During this stressful time, my dad had died of dementia, following a 5 year battle with the disease.
Life had dealt me some pretty hefty blows and I wanted to disappear, far away from home; see nobody and talk to nobody, apart from my little family.
And that’s why I chose the cottage in Dunvant. I knew we would be isolated. And in 2013 I wanted to be.
It was for me.
But we also discovered that cottage holidays were right for our son.
As soon as we arrived in Dunvant, both our sons settled in straight away. They were 6 and 9, so unimpressed by the size and status of the place (unlike us, we ran round shrieking, “Oh my god!”)
But there was something about this older, very solid and tranquil property that seemed to make our younger son feel secure.
I suspect it’s a sensory thing – maybe older properties absorb sound better – whatever the reason, he relaxed and consequently, so did we.
For our little son, blissfully unaware of his diagnosis, the arrival of the Tesco delivery van, bringing all his familiar foods and treats, was the icing on the cake!
In that huge garden, I could sip my coffee and watch him without having to smile at a stranger and explain the thing I shouldn’t have to explain: “He’s autistic”
And once again, the unspoilt beauty of the Welsh beaches and their calming effect on him confirmed that Wales was rapidly becoming our place.
We had a lovely, relaxing time, enjoying the scenery as we drove to Oxwich Bay, listening to the Stereophonics (we now have to listen to them every time we go away, but only when we go away).
Around this time, Rhosilli bay in the Gower was awarded UK’s best beach (and 9th world).
Our secret was out! The Gower was officially the best place in the Universe and suddenly everyone was going there.
We have a tendency to book late, so the next couple of years we stayed in a converted farm in the less famous village of Brook, in Camarthenshire.
We were just a short drive from Pendine sands, a gorgeous 7 miles stretch of sandy beach.
We encountered some difficulties on the first trip, but tried again a year or so later with better results. You can read about this in a blog I wrote for the charity Ambitious About Autism last year.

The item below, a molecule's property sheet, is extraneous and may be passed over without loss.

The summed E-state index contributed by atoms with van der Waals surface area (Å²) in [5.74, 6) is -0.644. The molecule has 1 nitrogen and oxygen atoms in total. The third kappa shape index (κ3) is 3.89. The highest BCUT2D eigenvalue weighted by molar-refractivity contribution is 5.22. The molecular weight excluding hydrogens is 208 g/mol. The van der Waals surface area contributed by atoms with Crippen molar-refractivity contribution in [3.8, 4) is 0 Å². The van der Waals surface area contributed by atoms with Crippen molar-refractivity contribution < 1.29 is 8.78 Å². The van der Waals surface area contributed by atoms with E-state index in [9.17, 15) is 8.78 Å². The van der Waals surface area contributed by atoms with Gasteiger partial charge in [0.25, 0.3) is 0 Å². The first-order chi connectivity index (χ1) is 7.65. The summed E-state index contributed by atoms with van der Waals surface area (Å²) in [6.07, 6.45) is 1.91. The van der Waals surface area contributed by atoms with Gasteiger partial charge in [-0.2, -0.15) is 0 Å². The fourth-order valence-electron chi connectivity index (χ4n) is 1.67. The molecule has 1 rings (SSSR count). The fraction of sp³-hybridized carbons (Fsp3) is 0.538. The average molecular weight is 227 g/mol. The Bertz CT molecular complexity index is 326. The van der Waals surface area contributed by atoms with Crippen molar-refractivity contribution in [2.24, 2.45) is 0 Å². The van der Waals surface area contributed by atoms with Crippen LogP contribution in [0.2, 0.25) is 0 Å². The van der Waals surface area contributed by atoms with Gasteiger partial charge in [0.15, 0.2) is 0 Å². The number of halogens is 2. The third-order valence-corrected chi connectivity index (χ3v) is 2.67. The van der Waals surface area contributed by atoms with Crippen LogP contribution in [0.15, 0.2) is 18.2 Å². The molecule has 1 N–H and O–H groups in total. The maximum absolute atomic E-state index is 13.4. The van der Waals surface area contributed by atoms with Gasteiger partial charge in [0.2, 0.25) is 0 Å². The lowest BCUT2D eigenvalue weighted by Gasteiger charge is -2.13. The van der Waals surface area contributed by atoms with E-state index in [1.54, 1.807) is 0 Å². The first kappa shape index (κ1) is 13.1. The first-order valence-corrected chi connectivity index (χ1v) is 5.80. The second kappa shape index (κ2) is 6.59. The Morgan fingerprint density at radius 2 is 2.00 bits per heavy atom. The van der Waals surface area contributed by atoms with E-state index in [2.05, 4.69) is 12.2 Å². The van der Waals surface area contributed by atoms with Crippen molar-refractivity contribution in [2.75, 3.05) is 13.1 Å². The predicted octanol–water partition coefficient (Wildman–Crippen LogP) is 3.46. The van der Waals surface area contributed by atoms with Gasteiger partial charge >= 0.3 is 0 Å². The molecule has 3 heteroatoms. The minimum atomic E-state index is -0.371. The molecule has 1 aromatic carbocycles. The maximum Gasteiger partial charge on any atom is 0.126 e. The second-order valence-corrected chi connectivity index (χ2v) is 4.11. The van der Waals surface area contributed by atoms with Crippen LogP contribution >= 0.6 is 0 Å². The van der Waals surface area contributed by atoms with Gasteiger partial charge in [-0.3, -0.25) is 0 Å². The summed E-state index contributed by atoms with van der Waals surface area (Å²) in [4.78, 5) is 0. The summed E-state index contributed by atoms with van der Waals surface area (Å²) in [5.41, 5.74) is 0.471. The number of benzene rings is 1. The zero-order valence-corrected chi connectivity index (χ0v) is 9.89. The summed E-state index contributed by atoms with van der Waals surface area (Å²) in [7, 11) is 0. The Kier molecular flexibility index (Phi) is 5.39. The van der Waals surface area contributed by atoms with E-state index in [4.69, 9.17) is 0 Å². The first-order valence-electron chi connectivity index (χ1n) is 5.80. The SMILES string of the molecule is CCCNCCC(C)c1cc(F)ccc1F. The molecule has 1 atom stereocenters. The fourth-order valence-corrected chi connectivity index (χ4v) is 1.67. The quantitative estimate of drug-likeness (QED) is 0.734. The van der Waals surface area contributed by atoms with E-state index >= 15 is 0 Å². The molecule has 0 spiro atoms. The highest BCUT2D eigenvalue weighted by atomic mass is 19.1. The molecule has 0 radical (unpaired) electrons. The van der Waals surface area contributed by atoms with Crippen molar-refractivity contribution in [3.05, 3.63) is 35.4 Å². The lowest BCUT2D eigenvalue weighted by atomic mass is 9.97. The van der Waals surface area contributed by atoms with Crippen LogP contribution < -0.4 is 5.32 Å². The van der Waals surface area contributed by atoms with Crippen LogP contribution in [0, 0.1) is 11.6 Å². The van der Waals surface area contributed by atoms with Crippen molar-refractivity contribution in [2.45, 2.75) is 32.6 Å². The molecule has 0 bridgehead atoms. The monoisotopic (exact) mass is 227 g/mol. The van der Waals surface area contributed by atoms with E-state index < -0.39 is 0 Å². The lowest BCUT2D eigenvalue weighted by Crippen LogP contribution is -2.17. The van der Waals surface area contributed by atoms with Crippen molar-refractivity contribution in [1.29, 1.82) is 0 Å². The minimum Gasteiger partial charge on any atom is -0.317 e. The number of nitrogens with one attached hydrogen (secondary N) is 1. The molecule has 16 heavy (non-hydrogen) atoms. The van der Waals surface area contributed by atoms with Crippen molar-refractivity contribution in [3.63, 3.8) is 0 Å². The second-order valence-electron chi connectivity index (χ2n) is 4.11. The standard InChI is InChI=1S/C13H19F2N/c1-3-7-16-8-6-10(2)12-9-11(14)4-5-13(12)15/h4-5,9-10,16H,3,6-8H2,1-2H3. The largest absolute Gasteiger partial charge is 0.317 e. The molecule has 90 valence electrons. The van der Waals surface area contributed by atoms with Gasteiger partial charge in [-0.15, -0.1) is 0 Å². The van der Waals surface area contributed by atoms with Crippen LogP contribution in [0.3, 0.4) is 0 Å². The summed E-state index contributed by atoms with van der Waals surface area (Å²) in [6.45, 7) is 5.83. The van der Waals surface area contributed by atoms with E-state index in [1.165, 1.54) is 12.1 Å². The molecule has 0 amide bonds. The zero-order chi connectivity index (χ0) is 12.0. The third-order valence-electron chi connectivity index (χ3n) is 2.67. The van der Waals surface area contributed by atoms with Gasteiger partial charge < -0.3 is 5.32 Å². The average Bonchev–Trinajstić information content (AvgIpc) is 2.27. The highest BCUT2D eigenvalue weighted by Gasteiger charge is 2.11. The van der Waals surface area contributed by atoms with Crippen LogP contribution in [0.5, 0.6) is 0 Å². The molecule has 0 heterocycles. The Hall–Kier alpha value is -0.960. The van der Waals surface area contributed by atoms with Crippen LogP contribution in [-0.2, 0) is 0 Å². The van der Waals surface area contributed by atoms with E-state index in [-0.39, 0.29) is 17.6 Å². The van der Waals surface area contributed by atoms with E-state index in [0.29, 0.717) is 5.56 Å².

Here’s a link to that article: Sun, sea, cows and autism
That brings us to now, 2017.
Having had two successful visits to the barn in Brook, we had a dilemma. Did we play it safe and go there again or try somewhere different?
Professionals and various public figures will always stress how important it is to push your child with autism out of their comfort zone (easy for them to say!)
As a parent – and someone who recognises that nobody actually really knows what this thing called autism is – I agree, up to a point.
But yet… routine, stability, reassurance – these are what our son needs. And when he doesn’t get them, we all suffer.
As parents, we need to encourage him, yes. But we also need to be well enough, mentally and physically to care for him.
And sometimes the easier option is the happier option.
So it was very tempting to take a third trip to the barn in Brook. It was a lovely property and we all felt happy there. A low risk option if you like.
I felt, however, that it was unwise for our son to get too used to the same property.
So, we booked a new cottage and prepared him carefully for the holiday, something that we’ve got better at over the years.
He wasn’t happy at the thought initially:
“I want to go to the old cottage. The new cottage is garbage!” he cried.
We were able to overcome his resistance with a few promises:
- We would still cross the Severn Bridge
- We would book tickets for The Blue Lagoon, a waterpark in Bluestone he’s been to several times
- Tesco would deliver his favourite foods to our door
- He could still get his favourite Happy Meal from McDonalds
- We would take him to the seaside
- The cottage had Wifi (risky this one, as you’re never sure until you get there but it’s a major bargaining tool)